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Mankind; he said, judging by their neglect of him, have never, as I think, at all underst ood the power of Love. For if they had understood him they would surely have bui lt noble temples and altars, and offered solemn sacrifices in his honour; but th is is not done, and most certainly ought to be done: since of all the gods he is the best friend of men, the helper and the healer of the ills which are the gre at impediment to the happiness of the race.
I will try to describe his power to you, and you shall teach the rest of the world what I am teaching you. In the fi rst place, let me treat of the nature of man and what has happened to it; for th e original human nature was not like the present, but different. The sexes were not two as they are now, but originally three in number; there was man, woman, a nd the union of the two, having a name corresponding to this double nature, whic h had once a real existence, but is now lost, and the word "Androgynous" is only preserved as a term of reproach.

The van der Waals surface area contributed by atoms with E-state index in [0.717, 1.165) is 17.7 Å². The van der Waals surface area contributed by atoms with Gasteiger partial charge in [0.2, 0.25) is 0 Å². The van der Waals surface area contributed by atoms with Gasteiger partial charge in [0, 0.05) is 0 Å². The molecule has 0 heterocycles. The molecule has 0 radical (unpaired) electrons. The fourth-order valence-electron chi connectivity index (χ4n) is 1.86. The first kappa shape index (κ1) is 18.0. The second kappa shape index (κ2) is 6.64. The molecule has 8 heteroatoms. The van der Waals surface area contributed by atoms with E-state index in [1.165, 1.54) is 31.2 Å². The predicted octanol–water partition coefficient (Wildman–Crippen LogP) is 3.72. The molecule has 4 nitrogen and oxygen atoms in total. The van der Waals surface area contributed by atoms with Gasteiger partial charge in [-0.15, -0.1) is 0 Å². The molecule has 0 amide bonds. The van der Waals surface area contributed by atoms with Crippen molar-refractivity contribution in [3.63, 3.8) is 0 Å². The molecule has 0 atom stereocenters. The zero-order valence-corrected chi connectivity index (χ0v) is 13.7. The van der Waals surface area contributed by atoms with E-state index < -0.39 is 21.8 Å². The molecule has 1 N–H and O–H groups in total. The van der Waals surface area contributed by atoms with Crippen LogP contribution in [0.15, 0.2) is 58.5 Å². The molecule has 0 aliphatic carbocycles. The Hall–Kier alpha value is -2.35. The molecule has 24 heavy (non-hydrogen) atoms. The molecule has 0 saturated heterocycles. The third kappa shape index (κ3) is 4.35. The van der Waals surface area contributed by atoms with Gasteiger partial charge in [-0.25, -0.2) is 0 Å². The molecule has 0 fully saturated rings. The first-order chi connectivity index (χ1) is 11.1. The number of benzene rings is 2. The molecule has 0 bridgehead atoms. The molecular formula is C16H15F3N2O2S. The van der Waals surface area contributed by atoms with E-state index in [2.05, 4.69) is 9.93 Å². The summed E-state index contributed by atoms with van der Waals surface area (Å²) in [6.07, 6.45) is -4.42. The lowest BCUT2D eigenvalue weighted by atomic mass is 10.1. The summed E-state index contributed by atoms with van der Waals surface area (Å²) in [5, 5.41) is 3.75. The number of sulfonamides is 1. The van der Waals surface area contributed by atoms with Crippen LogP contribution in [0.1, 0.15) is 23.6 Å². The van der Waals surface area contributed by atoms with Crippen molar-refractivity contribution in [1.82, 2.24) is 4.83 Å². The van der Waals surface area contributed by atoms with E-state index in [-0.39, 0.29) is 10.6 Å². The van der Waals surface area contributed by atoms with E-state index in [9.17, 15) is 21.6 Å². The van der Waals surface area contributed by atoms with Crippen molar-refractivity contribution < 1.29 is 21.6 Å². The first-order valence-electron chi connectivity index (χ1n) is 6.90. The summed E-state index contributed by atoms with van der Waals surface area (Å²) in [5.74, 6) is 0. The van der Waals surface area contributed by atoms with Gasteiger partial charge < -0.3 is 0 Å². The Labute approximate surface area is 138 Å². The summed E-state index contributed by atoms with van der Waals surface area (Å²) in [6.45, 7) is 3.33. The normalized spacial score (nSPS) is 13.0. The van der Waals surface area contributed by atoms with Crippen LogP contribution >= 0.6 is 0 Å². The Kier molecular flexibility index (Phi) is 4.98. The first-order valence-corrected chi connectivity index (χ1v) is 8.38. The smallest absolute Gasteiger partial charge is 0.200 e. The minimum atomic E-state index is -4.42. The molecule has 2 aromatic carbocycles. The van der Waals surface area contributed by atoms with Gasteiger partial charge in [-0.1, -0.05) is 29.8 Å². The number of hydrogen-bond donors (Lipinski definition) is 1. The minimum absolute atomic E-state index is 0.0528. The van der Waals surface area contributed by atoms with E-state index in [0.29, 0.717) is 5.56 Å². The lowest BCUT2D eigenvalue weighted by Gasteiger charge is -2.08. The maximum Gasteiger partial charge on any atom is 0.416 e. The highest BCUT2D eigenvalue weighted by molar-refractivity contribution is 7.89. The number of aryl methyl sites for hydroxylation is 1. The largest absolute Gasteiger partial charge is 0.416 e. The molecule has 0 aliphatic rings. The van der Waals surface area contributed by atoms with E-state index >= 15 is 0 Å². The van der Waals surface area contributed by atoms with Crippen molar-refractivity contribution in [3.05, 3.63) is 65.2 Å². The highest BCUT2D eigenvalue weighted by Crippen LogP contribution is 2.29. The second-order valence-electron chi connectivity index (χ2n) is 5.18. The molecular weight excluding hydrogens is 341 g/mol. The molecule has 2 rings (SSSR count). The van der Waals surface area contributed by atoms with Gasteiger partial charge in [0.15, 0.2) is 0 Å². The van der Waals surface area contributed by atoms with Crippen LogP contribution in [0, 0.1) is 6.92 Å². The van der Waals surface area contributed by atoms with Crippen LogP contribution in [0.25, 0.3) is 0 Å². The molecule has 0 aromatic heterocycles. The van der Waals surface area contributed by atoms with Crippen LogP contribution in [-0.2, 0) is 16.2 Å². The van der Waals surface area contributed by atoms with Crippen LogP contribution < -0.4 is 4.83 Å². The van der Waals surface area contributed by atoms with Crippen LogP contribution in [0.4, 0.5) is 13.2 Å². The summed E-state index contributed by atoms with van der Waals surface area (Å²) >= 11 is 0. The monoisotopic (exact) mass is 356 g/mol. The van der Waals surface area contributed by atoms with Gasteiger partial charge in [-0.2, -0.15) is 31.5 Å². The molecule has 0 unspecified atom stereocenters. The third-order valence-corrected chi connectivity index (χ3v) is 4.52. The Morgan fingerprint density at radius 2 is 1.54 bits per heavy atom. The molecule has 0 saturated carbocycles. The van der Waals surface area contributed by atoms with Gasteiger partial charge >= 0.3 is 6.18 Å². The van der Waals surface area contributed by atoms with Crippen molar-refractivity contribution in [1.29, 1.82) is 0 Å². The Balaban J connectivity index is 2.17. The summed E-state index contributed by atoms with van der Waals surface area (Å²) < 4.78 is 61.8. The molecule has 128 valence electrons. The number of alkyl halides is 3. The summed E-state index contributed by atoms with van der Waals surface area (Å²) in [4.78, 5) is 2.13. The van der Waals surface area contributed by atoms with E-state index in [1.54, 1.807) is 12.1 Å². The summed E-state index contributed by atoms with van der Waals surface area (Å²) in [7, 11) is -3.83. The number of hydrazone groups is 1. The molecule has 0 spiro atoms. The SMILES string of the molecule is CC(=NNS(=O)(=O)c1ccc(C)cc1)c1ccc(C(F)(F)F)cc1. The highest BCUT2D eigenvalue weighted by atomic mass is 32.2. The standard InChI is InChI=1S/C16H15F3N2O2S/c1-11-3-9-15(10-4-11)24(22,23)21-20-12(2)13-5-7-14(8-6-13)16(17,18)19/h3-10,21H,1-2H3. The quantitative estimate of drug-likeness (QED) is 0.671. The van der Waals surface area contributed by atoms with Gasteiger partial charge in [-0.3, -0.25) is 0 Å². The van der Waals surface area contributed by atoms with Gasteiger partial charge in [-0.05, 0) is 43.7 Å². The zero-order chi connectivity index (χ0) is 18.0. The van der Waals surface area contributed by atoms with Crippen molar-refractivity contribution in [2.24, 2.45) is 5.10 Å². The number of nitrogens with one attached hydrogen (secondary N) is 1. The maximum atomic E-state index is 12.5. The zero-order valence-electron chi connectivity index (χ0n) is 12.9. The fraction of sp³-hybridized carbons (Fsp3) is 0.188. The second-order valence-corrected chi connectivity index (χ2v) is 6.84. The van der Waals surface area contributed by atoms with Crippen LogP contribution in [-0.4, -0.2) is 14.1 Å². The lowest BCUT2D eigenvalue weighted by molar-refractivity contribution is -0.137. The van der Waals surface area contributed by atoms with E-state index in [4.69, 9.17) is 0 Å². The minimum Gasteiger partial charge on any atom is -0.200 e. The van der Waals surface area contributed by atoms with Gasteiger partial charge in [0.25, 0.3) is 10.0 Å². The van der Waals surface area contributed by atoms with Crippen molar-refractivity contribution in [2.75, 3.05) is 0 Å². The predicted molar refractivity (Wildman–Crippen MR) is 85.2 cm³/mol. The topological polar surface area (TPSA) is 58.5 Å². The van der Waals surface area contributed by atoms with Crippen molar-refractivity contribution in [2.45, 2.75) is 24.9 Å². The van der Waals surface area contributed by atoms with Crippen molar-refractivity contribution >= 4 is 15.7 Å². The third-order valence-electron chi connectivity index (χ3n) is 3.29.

In the second place, the primeval man was roun d, his back and sides forming a circle; and he had four hands and four feet, one head with two faces, looking opposite ways, set on a round neck and precisely a like; also four ears, two privy members, and the remainder to correspond.
He cou ld walk upright as men now do, backwards or forwards as he pleased, and he could also roll over and over at a great pace, turning on his four hands and four fee t, eight in all, like tumblers going over and over with their legs in the air; t his was when he wanted to run fast.
Now the sexes were three, and such as I have described them; because the sun, moon, and earth are three;-and the man was ori ginally the child of the sun, the woman of the earth, and the man-woman of the m oon, which is made up of sun and earth, and they were all round and moved round and round: like their parents.